| | | False Arrests
False Arrests 2017-09-05T20:26:24+00:00

When you have an interaction with an authority figure, you expect them to be honest with you.

Unless you have a law degree or you work within the criminal justice system, you won’t know the details of the law. You don’t know proper protocol for being stopped, searched, or arrested by a police officer.

Sometimes, police officers try to take advantage of this lack of knowledge by making a false arrest. Other parties also make false arrests, so if you think that you have been arrested by a party that doesn’t have the authority to do this, read on.

What is False Arrest?

False arrest is exactly what it sounds like. It occurs when a party makes an arrest when they do not have the right to. If arrested without probable cause, this constitutes a false arrest. This can happen when the police make an arrest without proper grounds to do so. It can also happen if a private party tries to make an arrest and doesn’t have the authority to do this. False arrest charges oftentimes go against parties such as private security companies.

It is especially easy to determine a false arrest if you have not committed a crime. If arrested for something that you did not do, chances are the arresting party does not have sufficient evidence to arrest you. In many of these situations, a civil rights lawyer can prove that there was not probably cause or a warrant for the arrest. This can result in the dismissal of your case.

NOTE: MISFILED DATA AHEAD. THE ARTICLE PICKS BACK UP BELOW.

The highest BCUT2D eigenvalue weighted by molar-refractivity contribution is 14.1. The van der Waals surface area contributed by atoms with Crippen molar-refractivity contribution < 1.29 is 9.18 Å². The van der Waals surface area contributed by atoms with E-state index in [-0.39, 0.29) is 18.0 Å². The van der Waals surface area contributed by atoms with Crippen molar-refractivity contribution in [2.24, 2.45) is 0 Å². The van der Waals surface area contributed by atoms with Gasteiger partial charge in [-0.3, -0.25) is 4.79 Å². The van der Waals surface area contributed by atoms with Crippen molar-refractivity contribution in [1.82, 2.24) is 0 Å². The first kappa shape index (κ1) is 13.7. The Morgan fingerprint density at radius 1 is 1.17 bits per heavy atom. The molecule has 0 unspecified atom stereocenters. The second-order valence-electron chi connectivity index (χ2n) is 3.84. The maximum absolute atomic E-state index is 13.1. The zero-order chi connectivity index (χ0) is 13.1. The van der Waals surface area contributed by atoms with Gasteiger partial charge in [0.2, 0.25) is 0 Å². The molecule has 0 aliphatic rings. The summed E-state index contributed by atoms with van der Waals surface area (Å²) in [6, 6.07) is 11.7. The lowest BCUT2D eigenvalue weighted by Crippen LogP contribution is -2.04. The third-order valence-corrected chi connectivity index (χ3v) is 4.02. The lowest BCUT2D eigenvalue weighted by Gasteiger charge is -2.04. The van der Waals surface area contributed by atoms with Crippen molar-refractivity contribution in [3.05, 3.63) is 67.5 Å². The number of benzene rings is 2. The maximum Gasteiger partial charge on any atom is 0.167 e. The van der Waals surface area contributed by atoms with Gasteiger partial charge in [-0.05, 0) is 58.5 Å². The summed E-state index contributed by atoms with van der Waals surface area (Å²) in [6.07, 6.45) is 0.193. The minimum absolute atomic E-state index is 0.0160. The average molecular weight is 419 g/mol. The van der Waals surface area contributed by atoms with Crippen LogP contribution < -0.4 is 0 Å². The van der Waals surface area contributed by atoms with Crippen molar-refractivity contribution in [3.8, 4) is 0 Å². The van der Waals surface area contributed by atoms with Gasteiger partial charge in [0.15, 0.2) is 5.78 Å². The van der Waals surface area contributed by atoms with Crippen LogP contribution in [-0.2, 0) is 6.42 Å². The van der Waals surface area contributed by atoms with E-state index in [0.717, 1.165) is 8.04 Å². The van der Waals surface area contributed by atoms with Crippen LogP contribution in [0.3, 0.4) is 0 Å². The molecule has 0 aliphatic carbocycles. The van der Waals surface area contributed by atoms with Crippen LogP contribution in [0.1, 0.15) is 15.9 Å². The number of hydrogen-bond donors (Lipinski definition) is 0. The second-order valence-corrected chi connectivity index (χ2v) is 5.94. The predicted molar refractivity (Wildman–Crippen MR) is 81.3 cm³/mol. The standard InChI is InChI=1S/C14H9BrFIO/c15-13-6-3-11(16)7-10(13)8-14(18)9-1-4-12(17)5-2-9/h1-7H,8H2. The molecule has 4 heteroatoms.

Sometimes, false arrests are merely mistakes. A lack of communication within a department or human error can lead to unintended false arrests. But, some false arrests are malicious and purposeful.

False Arrest Requirements

There are three basic requirements for something to be considered false arrest and for you to be able to pursue a case against the state. The first is that the police officer had to make the arrest by restraining your forcefully, or by intimidating you with their authority. The person making the arrest has to have the power to make the arrest or make you believe that they have the power to make the arrest.

The second requirement for false arrest is that the arresting officer makes you believe that you are not able to leave. You have to believe that you have no choice but to do what the officer asks you to do. Some examples of this are handcuffing you or putting you in a locked room. Obviously, you are not free to leave in these situations.

The third requirement is that the officer knows that there is not probable cause to arrest you. If an officer make an arrest when they know that they cannot legally do so, false arrest occurs.

Protecting Yourself Against False Arrest

False arrest is a violation of your rights as a United States citizen. If you face a false arrest issue, you are protected and have the right to take action. Under federal law, false arrests constitute a violation of the Fourth Amendment. A violation of the Fourth Amendment can become rectified by Title 42, Section 1983 of the United States Code. This statute claims that the state is responsible for the false arrest and it is also responsible for restitution.

False arrest is considered one type of false imprisonment. False imprisonment is a serious issue, and you will likely be entitled to compensation to make up for it. You could receive compensation for physical, financial, or emotional injury. Contact an attorney to learn how you can receive this compensation.

Getting Help

If you think that you are the victim of false arrest, you should contact an attorney as soon as possible. An attorney can review your situation and make sure that the three requirements mentioned above exist. Then, the lawyer can help you recover compensation for your injury.